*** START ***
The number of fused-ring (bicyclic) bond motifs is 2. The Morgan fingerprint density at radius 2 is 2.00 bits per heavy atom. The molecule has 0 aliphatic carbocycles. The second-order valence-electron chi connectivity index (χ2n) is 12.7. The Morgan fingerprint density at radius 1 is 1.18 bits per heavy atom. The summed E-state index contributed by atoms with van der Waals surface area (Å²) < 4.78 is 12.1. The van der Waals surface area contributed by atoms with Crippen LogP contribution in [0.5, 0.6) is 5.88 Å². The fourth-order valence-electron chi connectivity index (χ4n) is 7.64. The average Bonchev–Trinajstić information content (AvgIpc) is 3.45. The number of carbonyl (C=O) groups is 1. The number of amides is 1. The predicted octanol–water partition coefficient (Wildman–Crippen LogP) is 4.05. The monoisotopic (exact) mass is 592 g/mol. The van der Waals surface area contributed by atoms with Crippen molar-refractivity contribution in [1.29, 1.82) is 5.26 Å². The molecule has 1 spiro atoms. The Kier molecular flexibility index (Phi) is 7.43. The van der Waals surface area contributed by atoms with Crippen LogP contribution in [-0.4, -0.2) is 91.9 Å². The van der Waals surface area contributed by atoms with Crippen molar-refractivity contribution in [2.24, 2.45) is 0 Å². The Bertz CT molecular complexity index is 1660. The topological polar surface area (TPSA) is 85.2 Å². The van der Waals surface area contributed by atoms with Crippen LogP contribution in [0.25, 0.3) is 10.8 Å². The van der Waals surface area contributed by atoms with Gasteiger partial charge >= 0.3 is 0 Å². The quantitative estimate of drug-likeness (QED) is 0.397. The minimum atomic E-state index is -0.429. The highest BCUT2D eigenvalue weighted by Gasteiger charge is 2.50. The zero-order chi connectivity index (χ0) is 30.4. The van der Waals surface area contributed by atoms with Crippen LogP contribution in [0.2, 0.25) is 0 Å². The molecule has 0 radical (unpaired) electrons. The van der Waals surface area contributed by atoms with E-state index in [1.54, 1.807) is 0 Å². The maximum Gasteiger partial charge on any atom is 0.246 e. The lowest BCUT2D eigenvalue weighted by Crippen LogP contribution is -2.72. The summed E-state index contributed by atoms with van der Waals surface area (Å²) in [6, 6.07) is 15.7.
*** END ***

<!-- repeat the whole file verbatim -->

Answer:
The number of fused-ring (bicyclic) bond motifs is 2. The Morgan fingerprint density at radius 2 is 2.00 bits per heavy atom. The molecule has 0 aliphatic carbocycles. The second-order valence-electron chi connectivity index (χ2n) is 12.7. The Morgan fingerprint density at radius 1 is 1.18 bits per heavy atom. The summed E-state index contributed by atoms with van der Waals surface area (Å²) < 4.78 is 12.1. The van der Waals surface area contributed by atoms with Crippen LogP contribution in [0.5, 0.6) is 5.88 Å². The fourth-order valence-electron chi connectivity index (χ4n) is 7.64. The average Bonchev–Trinajstić information content (AvgIpc) is 3.45. The number of carbonyl (C=O) groups is 1. The number of amides is 1. The predicted octanol–water partition coefficient (Wildman–Crippen LogP) is 4.05. The monoisotopic (exact) mass is 592 g/mol. The van der Waals surface area contributed by atoms with Crippen molar-refractivity contribution in [1.29, 1.82) is 5.26 Å². The molecule has 1 spiro atoms. The Kier molecular flexibility index (Phi) is 7.43. The van der Waals surface area contributed by atoms with Crippen LogP contribution in [-0.4, -0.2) is 91.9 Å². The van der Waals surface area contributed by atoms with Crippen molar-refractivity contribution in [2.24, 2.45) is 0 Å². The Bertz CT molecular complexity index is 1660. The topological polar surface area (TPSA) is 85.2 Å². The van der Waals surface area contributed by atoms with Crippen LogP contribution in [0.25, 0.3) is 10.8 Å². The van der Waals surface area contributed by atoms with Gasteiger partial charge >= 0.3 is 0 Å². The quantitative estimate of drug-likeness (QED) is 0.397. The minimum atomic E-state index is -0.429. The highest BCUT2D eigenvalue weighted by Gasteiger charge is 2.50. The zero-order chi connectivity index (χ0) is 30.4. The van der Waals surface area contributed by atoms with Crippen LogP contribution in [0.2, 0.25) is 0 Å². The molecule has 0 radical (unpaired) electrons. The van der Waals surface area contributed by atoms with E-state index in [1.54, 1.807) is 0 Å². The maximum Gasteiger partial charge on any atom is 0.246 e. The lowest BCUT2D eigenvalue weighted by Crippen LogP contribution is -2.72. The summed E-state index contributed by atoms with van der Waals surface area (Å²) in [6, 6.07) is 15.7.